What are Nematodes?
Nematodes are non-segmented microscopic worms. They are among the most numerous and diverse of the multicellular organisms found on earth.
On average, 1 kg soil comprises about 20,000 nematodes including more than 40 species. For example in the Netherlands, as many as 1000 species are known.
Based on their morphology, it is relatively easy to recognize plant feeders, fungal feeders, bacterial feeders and carnivores. Although plant feeders are often associated with reduced plant growth or plant diseases, the majority of terrestrial nematodes contribute to the recycling of nutrients and thereby to soil fertility.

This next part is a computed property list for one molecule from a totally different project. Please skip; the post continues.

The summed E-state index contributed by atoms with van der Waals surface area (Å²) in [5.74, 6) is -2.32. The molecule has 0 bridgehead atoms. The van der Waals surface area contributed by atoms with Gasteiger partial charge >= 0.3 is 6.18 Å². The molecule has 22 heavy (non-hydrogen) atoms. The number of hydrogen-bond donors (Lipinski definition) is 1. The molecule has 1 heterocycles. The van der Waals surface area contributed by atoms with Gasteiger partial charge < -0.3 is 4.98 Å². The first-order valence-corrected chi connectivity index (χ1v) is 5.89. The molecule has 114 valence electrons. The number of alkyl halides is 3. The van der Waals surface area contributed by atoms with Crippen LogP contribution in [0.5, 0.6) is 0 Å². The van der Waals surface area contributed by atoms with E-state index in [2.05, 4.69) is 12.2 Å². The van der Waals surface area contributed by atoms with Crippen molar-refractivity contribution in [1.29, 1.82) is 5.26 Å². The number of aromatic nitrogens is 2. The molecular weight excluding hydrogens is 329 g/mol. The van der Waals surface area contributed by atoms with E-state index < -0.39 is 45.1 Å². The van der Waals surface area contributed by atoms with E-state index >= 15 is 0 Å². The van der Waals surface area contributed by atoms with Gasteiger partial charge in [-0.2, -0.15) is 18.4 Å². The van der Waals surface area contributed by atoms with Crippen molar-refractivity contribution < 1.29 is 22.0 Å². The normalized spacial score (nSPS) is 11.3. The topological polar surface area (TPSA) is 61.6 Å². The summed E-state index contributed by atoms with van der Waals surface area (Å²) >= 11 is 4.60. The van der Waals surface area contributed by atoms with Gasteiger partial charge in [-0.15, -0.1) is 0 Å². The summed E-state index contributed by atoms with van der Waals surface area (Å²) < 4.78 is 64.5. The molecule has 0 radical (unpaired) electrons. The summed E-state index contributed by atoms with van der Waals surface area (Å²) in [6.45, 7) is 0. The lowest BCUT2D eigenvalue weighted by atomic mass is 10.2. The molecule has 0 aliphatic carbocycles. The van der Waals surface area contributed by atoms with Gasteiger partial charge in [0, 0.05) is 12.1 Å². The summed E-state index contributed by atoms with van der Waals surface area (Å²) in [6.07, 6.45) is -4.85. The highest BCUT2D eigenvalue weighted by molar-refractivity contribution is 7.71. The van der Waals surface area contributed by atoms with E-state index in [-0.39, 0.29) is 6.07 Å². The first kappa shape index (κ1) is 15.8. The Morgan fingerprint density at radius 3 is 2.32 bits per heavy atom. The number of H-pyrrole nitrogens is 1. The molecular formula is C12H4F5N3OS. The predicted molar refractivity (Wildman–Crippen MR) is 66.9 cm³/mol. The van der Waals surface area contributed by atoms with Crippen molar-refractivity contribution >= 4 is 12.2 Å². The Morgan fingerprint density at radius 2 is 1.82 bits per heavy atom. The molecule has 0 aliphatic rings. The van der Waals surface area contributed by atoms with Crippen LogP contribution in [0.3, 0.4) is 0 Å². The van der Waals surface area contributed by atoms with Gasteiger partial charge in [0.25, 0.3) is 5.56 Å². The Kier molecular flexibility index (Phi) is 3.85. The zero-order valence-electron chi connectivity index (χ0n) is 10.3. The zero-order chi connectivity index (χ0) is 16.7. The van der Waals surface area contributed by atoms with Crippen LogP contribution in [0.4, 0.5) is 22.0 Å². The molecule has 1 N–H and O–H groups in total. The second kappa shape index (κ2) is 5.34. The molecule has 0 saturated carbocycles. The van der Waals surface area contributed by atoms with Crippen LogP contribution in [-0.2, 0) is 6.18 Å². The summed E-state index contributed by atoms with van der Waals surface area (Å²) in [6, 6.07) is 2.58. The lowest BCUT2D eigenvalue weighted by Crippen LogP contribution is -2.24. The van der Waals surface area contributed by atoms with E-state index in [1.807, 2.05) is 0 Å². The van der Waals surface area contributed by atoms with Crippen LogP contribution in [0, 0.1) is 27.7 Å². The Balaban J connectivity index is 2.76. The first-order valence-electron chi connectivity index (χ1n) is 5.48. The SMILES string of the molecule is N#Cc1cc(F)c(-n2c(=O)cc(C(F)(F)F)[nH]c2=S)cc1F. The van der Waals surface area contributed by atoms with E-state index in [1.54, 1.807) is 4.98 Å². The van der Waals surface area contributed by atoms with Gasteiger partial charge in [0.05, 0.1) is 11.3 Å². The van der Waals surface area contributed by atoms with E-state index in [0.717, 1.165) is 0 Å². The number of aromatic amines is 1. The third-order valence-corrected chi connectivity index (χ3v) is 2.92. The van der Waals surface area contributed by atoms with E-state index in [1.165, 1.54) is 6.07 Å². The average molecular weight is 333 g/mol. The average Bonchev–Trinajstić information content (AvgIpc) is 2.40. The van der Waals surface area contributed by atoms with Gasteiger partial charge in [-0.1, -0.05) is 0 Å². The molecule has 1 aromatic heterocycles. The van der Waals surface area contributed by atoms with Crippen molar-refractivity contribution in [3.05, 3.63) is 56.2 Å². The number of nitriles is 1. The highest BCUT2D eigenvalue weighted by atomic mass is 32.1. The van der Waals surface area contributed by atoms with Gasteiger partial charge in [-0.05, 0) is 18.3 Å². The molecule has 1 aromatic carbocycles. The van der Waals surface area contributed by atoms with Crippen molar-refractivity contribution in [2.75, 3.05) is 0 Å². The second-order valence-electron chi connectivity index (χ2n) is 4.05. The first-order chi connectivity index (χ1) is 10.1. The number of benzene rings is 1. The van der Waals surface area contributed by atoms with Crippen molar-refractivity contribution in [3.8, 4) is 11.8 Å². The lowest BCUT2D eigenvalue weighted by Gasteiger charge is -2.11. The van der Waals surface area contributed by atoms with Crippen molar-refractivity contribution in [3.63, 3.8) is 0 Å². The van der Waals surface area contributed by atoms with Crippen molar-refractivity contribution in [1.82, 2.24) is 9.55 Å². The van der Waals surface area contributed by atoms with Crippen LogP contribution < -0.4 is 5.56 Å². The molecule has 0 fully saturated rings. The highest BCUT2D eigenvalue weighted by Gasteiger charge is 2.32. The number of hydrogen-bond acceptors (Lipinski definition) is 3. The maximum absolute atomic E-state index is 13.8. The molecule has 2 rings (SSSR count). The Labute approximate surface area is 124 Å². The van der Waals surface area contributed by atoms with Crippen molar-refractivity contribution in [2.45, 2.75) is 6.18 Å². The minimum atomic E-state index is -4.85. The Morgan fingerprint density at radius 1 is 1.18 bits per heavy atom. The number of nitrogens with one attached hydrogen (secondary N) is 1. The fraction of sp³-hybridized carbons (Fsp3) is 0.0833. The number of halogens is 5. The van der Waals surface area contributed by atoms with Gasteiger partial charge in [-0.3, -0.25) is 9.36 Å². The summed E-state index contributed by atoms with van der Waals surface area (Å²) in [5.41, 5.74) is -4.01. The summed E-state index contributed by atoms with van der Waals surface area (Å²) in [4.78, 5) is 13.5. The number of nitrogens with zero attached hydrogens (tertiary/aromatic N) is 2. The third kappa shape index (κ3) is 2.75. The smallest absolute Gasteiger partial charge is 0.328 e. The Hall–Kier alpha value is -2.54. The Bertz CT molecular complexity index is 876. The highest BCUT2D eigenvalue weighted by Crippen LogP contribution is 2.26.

Thanks to their abundance and high species diversity, nematodes are widely applied as indicators of soil quality. It is very well possible to detect soil pollution and differences in soil fertility based on nematode community analyses.
Nematodes problematic for potato cultivation
Potato Cyst Nematodes (PCN) are 1 mm long invertebrate roundworms that can cause extensive damage to the roots of host crops such including potatoes.
Examples of this potato pest are Golden Nematode (Globodera rostochiensis) and Pale Potato Cyst Nematode (Globodera pallida).